Last weekend I got the locker docker test assembled, and I used double stick tape to hold on the magnets to see how well it would hold to a magnetic surface.
It did pretty good and I took it down, took it back apart and sanded everything down while watching the wonder years on netflix. Sunday was a pretty nice day out so I set up an area outside and went to town with some good old fashioned spray paint. I got a few quick coats on, but the surface was getting rough from dust or whatever and I wanted to sand it up some but it wasn’t dry enough so I brought everything inside to let it dry completely before sanding.
While sitting in my chair sanding away and watching the wonder years, my back started bothering me. I stood up and walked around a bit but eventually I tried a different chair. The chair I was using I liked because it had it’s own built in cup holder, but I don’t think it provides enough support that my back needs right now I don’t know but it was bothering me.
I tried a very old lawn chair that I have, and it worked much better, felt very supportive and still comfortable. I didn’t have any issues the rest of the afternoon as I was sanding. The poor chair is on it’s last leg though, most of it’s webbing is torn away. I’ll most likely get another chair for my garage, either one like this or something better for my back I’m not sure but I’m certainly open to suggestions.
Since the week before I finished my bandsaw tuneup, I wanted to try my hands at a bandsaw box with some scrap I glued together a long time ago just for this purpose. I drew up the rough shape and went to town on the bandsaw.
Unfortunately it was pretty disastrous, that day I learned trying to cut rounded edges with a 1/2’’ re-saw blade was idiotic, I couldn’t get the design I wanted, with the blade I had, and I pretty much ruined that glue-up block. Lesson learned, I should get me a 1/8’’ or 1/4’’ blade for when I want to do curved stuff.
This weekend I sanded the paint smooth for the locker docker, but concern for rain prevented me from setting up outside and spraying a few more coats of paint. I will try and get that done this week, or at the latest next weekend.
Instead I worked on a drill press table that I’ve been wanting to make for a while now. It’s made from a scrap piece of 3/4’’ cabinet grade pine plywood (that’s what HD calls it, it’s about the same price as MDF and better than the BC plywood but not as expensive as the hardwood plywood). The edges are some scrap white pine that I had already jointed/planed to 1’’ thick.
I used pocket screws to attach the sides, but since I knew I was going to be dadoing out sections down the middle of the table I was concerned that I might hit a screw so I opted just for glue for the front.
I took some time and used a small scrap piece to set up the dado blade in my table saw to cut out the dados for the t-track I bought a while ago (for making this table). I used my existing fence that came with my drill press to figure out where I wanted the 2 tracks since I planed on using the same fence. Once I got it all set I was able to cut the dados just right.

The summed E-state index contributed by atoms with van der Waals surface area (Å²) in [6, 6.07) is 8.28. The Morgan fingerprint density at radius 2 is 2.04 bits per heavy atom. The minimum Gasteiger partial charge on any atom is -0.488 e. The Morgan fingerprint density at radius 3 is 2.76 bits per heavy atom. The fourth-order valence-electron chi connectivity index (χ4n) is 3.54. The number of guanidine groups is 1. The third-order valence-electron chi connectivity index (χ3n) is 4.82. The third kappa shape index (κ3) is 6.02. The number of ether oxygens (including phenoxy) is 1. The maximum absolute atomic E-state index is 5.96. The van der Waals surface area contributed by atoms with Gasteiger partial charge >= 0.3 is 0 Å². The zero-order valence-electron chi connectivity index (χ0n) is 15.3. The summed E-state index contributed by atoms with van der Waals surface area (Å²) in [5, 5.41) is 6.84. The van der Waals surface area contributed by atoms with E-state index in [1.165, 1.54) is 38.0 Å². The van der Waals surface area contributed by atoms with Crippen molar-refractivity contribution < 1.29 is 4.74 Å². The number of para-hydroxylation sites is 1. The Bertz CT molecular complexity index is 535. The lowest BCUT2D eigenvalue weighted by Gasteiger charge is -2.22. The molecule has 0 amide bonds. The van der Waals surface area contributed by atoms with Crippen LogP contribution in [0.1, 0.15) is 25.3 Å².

Using some t-bolts and nylon spacers and some nobs I was able to get the fence that came with my drill press to work with the table, I like the nylon spacers because it brings the tightening nobs above the fence and makes it easier to tighten down. That was something that always bugged me about how the the fence was originally set up.
Since my table saw was all set up for cutting out the dado needed for the t-track, I decided to cut a rabbet in some scrap I’ve been saving for a cross cut sled I’ve been wanting to build. I’ve been saving these pieces for a while, and eventually I’m going to make the darned thing.
My next step on my drill press table is to figure out what I’m going to do for inserts, and depth of the table. As it sits now, the table is too deep, it doesn’t allow for rotation of the handle that’s used to raise and lower the table. It also may cause problems when angling the table if/when I ever do that. I could simply just pull the table forward, keeping the depth, just having more space in front. I could also make it so the table is adjustable, so I can pull it forward and back as needed. Though this may be a problem if I add some attachments to the bottom of the table which I was planning on doing. My other option is to just trim the table down to size, which is what I originally planned on doing, but it’s such a permanent thing that I wanted to think it over a little bit before doing so.
As for inserts, I’m not really sure about that either. I can use a dovetail bit and create a dovetailed dado in the table that an insert slides all the way down. but that seems like a lot of material when really you just need a small area. I was also thinking about just routing out a square section on the table that a piece of 1/2’’ or 1/4’’ MDF can slide into. I like this idea because it’s easy to replace, just cut up some square or rectangle pieces of MDF and swap them out when needed. This method is a little tricker initially though I have to basically create a template for my router to follow, and I also have to decide how big I want these squares to really be.
For now I’ll sit on it until I figure out what I want to do, maybe I’ll know by next weekend so I’ll be able to finish up the table. That pretty much sums up my past two woodworking weekends :)
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